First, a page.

I continue my Oz reading with this second installment of Baum’s fantastical world. I know that I’ll read at least one more if not two in the series.
Plot: Let’s get one thing out of the way: Dorothy is not in this one. Our story opens in the Country of the Gillikins, the northern land of Oz, and follows a boy name Tip as he escapes from his cruel master, the witch Mombi. Before leaving, Tip steals some magic powder which he uses to animate a pumpkinhead man that he has made. Their plan is to travel to the Emerald City to meet the Scarecrow, who is now the ruler of that place. Along the way, they animate a saw horse and ride him to the City.
They meet the scarecrow who unfortunately is not much help as his city is quickly overthrown by an army of girls with knitting needles. They all escape to the land of the Winkies where they meet the Tin Woodsman who rules there. They return to the Emerald City but are quickly surrounded by the girl army, escaping by creating a flying machine out of various items including the head of a gump. Eventually they make it to the south country where they meet with Glinda the Good who accompanies them take back the Emerald City from both the girl army and Mombi. There is an excellent plot twist at the end that I will not spoil for you.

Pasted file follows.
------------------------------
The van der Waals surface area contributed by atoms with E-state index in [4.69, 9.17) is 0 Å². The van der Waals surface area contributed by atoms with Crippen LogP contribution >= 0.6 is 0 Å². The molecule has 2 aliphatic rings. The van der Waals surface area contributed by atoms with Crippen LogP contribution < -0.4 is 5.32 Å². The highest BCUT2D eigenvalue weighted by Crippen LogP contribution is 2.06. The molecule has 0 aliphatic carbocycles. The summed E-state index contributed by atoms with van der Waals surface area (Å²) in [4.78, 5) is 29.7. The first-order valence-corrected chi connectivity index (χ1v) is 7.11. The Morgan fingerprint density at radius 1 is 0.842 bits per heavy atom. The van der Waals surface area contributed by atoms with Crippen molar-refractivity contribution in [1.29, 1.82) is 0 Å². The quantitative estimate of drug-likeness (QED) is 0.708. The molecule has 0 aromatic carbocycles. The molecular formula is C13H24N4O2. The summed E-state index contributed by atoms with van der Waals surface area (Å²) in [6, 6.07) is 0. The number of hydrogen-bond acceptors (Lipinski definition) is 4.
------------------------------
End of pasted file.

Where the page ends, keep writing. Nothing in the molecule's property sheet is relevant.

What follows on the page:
Personal Reaction: I felt that this book was different from the first in that L. Frank Baum seemed more sure of the tone that he wanted to strike. In the Wizard of Oz, the story often overwhelmed a great deal of character development (“and then this happened…and then this happened…”). But Baum allows The Marvelous Land to breathe a bit more and lets the characters have extended conversations that illuminate their personalities. One dialogue that I found enjoyable was early on in the book when the Scarecrow and Jack Pumpkinhead are first meeting. They talk themselves into the idea that, because they are from different lands of Oz, then they must need an interpreter to understand each other. Of course, they are speaking the same language the entire time.
I also appreciated how each character was proud in their own way of their uniqueness, but also inclined towards sensitivity on this matter. The Tin Woodsman, for example, has himself nickel plated and is careful to avoid scratches to preserve his lustre. Jack Pumpkinhead is careful not to damage his head and is constantly worried about spoiling. The Sawhorse is embarrassed when one of his legs is damaged and must be switched out with another piece of wood. Baum’s characters wear their weirdness on the outside, but just like people, are inclined to be self conscious about it.
Taken all together, I believe that this book holds up (a bit of sexism concerning the girl army notwithstanding) over a hundred years later. I can cheerfully recommend The Marvelous Land of Oz to 7 year olds and up.
Themes: uniqueness, diversity, character identity, female empowerment, gender identity, the trials of teamwork,